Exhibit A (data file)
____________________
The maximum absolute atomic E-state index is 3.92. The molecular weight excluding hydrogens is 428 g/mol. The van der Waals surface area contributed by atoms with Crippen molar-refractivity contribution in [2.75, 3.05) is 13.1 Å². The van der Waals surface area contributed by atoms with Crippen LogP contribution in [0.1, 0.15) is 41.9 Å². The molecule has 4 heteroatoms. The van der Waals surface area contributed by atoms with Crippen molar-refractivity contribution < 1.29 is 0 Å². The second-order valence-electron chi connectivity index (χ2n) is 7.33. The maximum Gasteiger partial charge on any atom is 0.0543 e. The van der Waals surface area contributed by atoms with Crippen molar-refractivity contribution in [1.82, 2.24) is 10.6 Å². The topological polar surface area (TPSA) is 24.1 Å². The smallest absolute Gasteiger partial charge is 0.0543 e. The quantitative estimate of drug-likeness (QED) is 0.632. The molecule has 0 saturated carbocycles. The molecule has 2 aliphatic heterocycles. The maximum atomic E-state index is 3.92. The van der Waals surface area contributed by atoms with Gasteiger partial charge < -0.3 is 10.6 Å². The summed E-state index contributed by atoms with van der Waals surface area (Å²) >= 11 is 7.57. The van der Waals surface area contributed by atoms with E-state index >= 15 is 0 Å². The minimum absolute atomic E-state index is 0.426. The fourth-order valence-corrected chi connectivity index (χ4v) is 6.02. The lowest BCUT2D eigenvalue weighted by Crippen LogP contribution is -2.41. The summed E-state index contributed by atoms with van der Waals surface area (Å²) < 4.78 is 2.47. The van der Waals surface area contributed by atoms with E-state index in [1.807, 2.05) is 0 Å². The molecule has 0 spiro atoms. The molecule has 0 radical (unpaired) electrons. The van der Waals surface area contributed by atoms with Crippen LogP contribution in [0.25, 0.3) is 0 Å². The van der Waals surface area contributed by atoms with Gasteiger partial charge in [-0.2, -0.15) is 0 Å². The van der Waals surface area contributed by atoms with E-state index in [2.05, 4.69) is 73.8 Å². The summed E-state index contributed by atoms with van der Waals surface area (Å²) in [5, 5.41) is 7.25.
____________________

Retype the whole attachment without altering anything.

The maximum absolute atomic E-state index is 3.92. The molecular weight excluding hydrogens is 428 g/mol. The van der Waals surface area contributed by atoms with Crippen molar-refractivity contribution in [2.75, 3.05) is 13.1 Å². The van der Waals surface area contributed by atoms with Crippen LogP contribution in [0.1, 0.15) is 41.9 Å². The molecule has 4 heteroatoms. The van der Waals surface area contributed by atoms with Crippen molar-refractivity contribution < 1.29 is 0 Å². The second-order valence-electron chi connectivity index (χ2n) is 7.33. The maximum Gasteiger partial charge on any atom is 0.0543 e. The van der Waals surface area contributed by atoms with Crippen molar-refractivity contribution in [1.82, 2.24) is 10.6 Å². The topological polar surface area (TPSA) is 24.1 Å². The smallest absolute Gasteiger partial charge is 0.0543 e. The quantitative estimate of drug-likeness (QED) is 0.632. The molecule has 0 saturated carbocycles. The molecule has 2 aliphatic heterocycles. The maximum atomic E-state index is 3.92. The van der Waals surface area contributed by atoms with Gasteiger partial charge < -0.3 is 10.6 Å². The summed E-state index contributed by atoms with van der Waals surface area (Å²) >= 11 is 7.57. The van der Waals surface area contributed by atoms with E-state index >= 15 is 0 Å². The minimum absolute atomic E-state index is 0.426. The fourth-order valence-corrected chi connectivity index (χ4v) is 6.02. The lowest BCUT2D eigenvalue weighted by Crippen LogP contribution is -2.41. The summed E-state index contributed by atoms with van der Waals surface area (Å²) < 4.78 is 2.47. The van der Waals surface area contributed by atoms with E-state index in [1.807, 2.05) is 0 Å². The molecule has 0 spiro atoms. The molecule has 0 radical (unpaired) electrons. The van der Waals surface area contributed by atoms with Crippen LogP contribution in [0.25, 0.3) is 0 Å². The van der Waals surface area contributed by atoms with Gasteiger partial charge in [-0.2, -0.15) is 0 Å². The van der Waals surface area contributed by atoms with E-state index in [2.05, 4.69) is 73.8 Å². The summed E-state index contributed by atoms with van der Waals surface area (Å²) in [5, 5.41) is 7.25.